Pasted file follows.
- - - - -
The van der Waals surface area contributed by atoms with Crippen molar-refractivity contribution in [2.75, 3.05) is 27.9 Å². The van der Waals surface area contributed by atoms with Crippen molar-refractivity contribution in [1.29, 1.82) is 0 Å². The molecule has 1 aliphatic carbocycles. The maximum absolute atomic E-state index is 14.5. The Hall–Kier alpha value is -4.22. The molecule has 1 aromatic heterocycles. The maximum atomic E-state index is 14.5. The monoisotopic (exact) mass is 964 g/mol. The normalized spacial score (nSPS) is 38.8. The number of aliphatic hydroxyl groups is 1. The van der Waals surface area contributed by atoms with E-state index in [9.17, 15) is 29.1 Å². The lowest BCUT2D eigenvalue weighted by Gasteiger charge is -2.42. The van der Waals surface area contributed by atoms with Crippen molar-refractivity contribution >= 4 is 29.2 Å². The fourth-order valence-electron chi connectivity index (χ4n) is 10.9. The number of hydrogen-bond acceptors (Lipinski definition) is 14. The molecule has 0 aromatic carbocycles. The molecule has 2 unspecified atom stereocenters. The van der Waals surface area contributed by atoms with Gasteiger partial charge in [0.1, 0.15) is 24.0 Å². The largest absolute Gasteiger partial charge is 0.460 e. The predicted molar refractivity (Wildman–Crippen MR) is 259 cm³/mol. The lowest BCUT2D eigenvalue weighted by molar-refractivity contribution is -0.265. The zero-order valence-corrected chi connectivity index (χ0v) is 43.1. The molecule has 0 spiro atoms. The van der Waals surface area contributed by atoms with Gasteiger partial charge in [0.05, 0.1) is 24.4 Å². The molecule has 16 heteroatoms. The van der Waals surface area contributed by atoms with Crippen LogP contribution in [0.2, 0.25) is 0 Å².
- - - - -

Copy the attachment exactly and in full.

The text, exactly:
The van der Waals surface area contributed by atoms with Crippen molar-refractivity contribution in [2.75, 3.05) is 27.9 Å². The van der Waals surface area contributed by atoms with Crippen molar-refractivity contribution in [1.29, 1.82) is 0 Å². The molecule has 1 aliphatic carbocycles. The maximum absolute atomic E-state index is 14.5. The Hall–Kier alpha value is -4.22. The molecule has 1 aromatic heterocycles. The maximum atomic E-state index is 14.5. The monoisotopic (exact) mass is 964 g/mol. The normalized spacial score (nSPS) is 38.8. The number of aliphatic hydroxyl groups is 1. The van der Waals surface area contributed by atoms with E-state index in [9.17, 15) is 29.1 Å². The lowest BCUT2D eigenvalue weighted by Gasteiger charge is -2.42. The van der Waals surface area contributed by atoms with Crippen molar-refractivity contribution >= 4 is 29.2 Å². The fourth-order valence-electron chi connectivity index (χ4n) is 10.9. The number of hydrogen-bond acceptors (Lipinski definition) is 14. The molecule has 0 aromatic carbocycles. The molecule has 2 unspecified atom stereocenters. The van der Waals surface area contributed by atoms with Gasteiger partial charge in [0.1, 0.15) is 24.0 Å². The largest absolute Gasteiger partial charge is 0.460 e. The predicted molar refractivity (Wildman–Crippen MR) is 259 cm³/mol. The lowest BCUT2D eigenvalue weighted by molar-refractivity contribution is -0.265. The zero-order valence-corrected chi connectivity index (χ0v) is 43.1. The molecule has 0 spiro atoms. The van der Waals surface area contributed by atoms with Gasteiger partial charge in [0.05, 0.1) is 24.4 Å². The molecule has 16 heteroatoms. The van der Waals surface area contributed by atoms with Crippen LogP contribution in [0.2, 0.25) is 0 Å².